I am so thrilled to have Dave from Folkabout Baby guest post here at Mama’s. Dave writes a unique blog and I just love its premise: your baby knows best so learn to listen to him or her. Folkabout Baby is about “saving the world by changing the way we raise our children.” Love it.
Cloth diapers are great. They’re cheaper than disposables, especially if you use them for more than one baby. They make potty training easier, since your child will be able to tell more easily if their diaper is wet. Perhaps best of all, they’re better for the environment, diverting huge amounts of waste from landfills.
What’s not to love?
Well, let’s be polite and call it the “ick factor.” As in, “Ick, what am I supposed to do with this poop-filled diaper?”
This problem is made even worse when you don’t have your own washer and dryer. If you have to schlep your dirty diapers four blocks away to the laundromat, it’s simply not convenient to do a load of laundry every other day.
There are three concerns that you have to address to use cloth diapers when you rely on outside laundry facilities. The first is the smell, since you have to go longer in between laundry loads. Next, you need to figure out how to transport your loads of diapers to the laundromat. Finally, you need to be prepared for the poor performance of public washing machines, since these machines are often old, and were probably never very high quality to begin with.
Putting a Lid on Smell
The best way I’ve found to deal with the smell of a bin of used cloth diapers is one that ramps up the ick factor a few notches, but it’s worth it. If you’re squeamish, it might not be for you, but it yields huge dividends when combating smell, as well as dealing with poor-quality washing machines, as I’ll discuss below.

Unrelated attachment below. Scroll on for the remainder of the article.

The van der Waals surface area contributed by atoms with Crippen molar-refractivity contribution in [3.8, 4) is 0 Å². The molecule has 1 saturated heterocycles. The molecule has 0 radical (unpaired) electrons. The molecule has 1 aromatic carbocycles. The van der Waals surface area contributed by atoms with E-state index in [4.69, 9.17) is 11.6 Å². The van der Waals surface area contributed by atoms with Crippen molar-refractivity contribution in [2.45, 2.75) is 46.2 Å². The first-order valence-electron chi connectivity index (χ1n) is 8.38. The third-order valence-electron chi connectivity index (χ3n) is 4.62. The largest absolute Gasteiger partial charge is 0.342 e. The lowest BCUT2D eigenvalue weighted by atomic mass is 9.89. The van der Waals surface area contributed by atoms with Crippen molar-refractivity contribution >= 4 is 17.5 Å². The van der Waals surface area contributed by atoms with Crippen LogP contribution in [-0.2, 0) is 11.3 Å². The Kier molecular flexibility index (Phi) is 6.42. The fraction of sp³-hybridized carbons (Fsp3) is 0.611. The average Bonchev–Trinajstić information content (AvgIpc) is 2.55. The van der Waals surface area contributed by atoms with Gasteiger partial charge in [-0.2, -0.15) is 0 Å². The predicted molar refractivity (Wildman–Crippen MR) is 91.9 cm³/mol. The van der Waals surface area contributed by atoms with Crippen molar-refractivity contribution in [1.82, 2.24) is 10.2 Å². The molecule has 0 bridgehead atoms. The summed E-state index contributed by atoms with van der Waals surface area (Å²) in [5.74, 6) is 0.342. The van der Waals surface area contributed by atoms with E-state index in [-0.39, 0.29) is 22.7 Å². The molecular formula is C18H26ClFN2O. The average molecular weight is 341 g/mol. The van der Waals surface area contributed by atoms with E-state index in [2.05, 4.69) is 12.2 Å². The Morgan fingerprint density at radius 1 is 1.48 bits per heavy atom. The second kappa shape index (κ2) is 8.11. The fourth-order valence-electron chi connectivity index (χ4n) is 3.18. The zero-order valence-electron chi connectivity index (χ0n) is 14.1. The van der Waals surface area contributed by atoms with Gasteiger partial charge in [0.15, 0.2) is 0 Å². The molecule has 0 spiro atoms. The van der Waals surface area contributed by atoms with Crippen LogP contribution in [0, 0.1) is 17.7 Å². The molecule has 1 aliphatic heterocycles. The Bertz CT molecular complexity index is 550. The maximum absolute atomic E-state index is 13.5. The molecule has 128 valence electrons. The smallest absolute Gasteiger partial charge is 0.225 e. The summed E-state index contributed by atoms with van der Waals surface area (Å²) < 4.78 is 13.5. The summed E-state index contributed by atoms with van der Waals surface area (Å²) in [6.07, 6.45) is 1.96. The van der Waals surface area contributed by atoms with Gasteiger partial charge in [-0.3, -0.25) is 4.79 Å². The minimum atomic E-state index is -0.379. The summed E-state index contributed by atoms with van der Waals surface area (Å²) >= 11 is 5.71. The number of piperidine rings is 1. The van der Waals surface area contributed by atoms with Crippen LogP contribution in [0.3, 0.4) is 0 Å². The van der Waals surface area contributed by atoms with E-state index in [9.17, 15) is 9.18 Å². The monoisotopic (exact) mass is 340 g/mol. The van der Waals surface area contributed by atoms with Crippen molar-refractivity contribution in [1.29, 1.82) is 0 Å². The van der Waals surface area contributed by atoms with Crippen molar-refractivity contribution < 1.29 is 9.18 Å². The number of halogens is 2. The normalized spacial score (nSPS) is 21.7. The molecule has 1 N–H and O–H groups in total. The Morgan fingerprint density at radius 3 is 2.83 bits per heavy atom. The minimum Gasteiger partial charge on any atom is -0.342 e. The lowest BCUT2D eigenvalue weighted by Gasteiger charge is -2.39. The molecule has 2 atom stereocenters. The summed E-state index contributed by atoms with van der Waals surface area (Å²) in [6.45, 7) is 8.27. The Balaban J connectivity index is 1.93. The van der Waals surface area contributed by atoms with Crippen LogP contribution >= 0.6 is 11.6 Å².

Quite simply, I pre-wash poop-filled diapers by hand before putting them into the diaper pail. You can use rubber gloves if you want, but I just wash my hands thoroughly afterwards. This pre-wash eliminates most, if not all, of the cause of nasty odors.
Storing the used diapers properly will eliminate any remaining odor the diapers might still have. I use a wet-bag specifically designed for cloth diapers, available at Ottawa Cloth Diapers (not an affiliate link, just a great product).
For a bin, I use a green-waste bin with a hinged lid. These bins are available at most hardware stores, and they’re designed to prevent any odors from escaping. The lid seals quite snugly, and no smell gets out. Trust me, I’m a chef with a very sensitive nose, and I don’t notice a thing when I walk into my baby’s room.
Getting to the Laundromat
The storage method you choose for your diapers should also take ease of transportation into account.
A waterproof bag is a must; without one, you can’t transport the diapers without running the risk of baby poop getting everywhere. Even still, you probably don’t want to risk the bag developing a hole in transit.
Having a system that lets you keep the diaper bag in the bin is best. For instance, the green-waste bin that I use has wheels built-in, which makes it a breeze to bring down to my building’s laundry room.
Keep in mind that you have no choice but to use the dry pail method. Does lugging an extra twenty kilos of nasty water down to the laundromat with you sound appealing? I didn’t think so.
Dealing with Poor Quality Washing Machines